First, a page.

EIA: California Sets Another Solar Power Record
In a not-at-all surprising, yet welcome announcement, the U.S. Energy Information Administration (EIA) reported on March 24 that California had become the first state to generate over 5 percent of its electricity from utility-scale solar.
The EIA qualified “utility-scale solar power” as those installations that generate a minimum 1 megawatt of energy. Those installations in California produced a whopping 9.9 million megawatthours (MWh) of electricity in 2014, a 6.1 million MWh—or 160.53 percent—increase over 2013. The staggering additions to California’s solar capacity in that year meant that the technology increased from a 1.9 percent share of the state’s electricity generation in 2013 to 5 percent the very next year.
That being said, while we at Energy Digital are thrilled that our home state would be the first to receive the honor, we have to rhetorically ask: is anyone actually surprised that it’d be California?
In fact, it’s not even close. The following four states—Nevada, Arizona, New Jersey and North Carolina (in that order)—ended up producing a fraction as much as The Golden State.
Take Nevada, for example. That state’s share of power generated by solar increased from 2.2 to 2.8 percent in 2014 over 2013, but that constituted an overall increase of less than 1 MWh. In fifth place, New Jersey’s solar power accounted for .7 percent in 2014, an increase from .3 percent in 2013.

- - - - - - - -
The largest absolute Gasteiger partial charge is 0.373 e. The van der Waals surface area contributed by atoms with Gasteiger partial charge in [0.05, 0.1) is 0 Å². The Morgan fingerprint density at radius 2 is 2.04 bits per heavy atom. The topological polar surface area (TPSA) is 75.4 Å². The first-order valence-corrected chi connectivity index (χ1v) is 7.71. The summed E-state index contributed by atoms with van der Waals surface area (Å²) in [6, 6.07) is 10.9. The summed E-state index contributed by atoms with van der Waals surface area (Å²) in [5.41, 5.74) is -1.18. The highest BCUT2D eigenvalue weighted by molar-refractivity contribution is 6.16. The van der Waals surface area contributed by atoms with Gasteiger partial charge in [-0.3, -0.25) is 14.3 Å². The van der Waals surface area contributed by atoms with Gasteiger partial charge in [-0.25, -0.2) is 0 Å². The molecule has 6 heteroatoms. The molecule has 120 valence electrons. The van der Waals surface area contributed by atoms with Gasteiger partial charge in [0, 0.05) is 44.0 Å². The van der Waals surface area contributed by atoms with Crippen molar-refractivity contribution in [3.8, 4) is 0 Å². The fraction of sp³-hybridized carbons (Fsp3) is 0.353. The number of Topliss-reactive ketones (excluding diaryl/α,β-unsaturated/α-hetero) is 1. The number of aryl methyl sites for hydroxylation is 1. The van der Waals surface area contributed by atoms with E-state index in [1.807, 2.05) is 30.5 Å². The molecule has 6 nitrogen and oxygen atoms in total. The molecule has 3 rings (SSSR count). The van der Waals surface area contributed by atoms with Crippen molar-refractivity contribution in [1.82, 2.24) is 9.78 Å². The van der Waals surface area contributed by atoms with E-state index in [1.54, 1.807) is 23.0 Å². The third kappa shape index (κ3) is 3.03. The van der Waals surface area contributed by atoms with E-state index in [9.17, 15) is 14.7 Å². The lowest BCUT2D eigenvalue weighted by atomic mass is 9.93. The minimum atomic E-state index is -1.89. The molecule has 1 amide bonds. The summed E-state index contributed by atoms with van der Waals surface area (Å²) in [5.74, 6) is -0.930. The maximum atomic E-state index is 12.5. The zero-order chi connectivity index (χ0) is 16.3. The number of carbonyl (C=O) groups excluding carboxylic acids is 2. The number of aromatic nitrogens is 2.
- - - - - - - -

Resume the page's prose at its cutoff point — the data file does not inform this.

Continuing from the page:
When looking at the data with a highly critical eye, the picture that seems to emerge is that California took the honor because it’s the only state investing in utility-scale solar in any real way.
“California has promoted solar power through a series of state policies, including a renewable portfolio standard (RPS) that requires electricity providers to obtain 33 percent of the power they sell from eligible renewable sources by 2020,” the EIA said in a report.
Another aspect of the EIA’s report is more troubling. While solar is rapidly expanding in California, the overall share of electricity generated from renewable sources of energy is significantly down from 2011. That’s because several consecutive years of extreme drought conditions in California have caused hydroelectric power generation – which produced quite a bit more than half of that total in 2011—to fall by more than 46 percent compared to the previous five-year average.
For its part, growth in solar offset 83 percent of that decline, but it’s safe to say that going forward, our gardens and our televisions alike could do with some rain.
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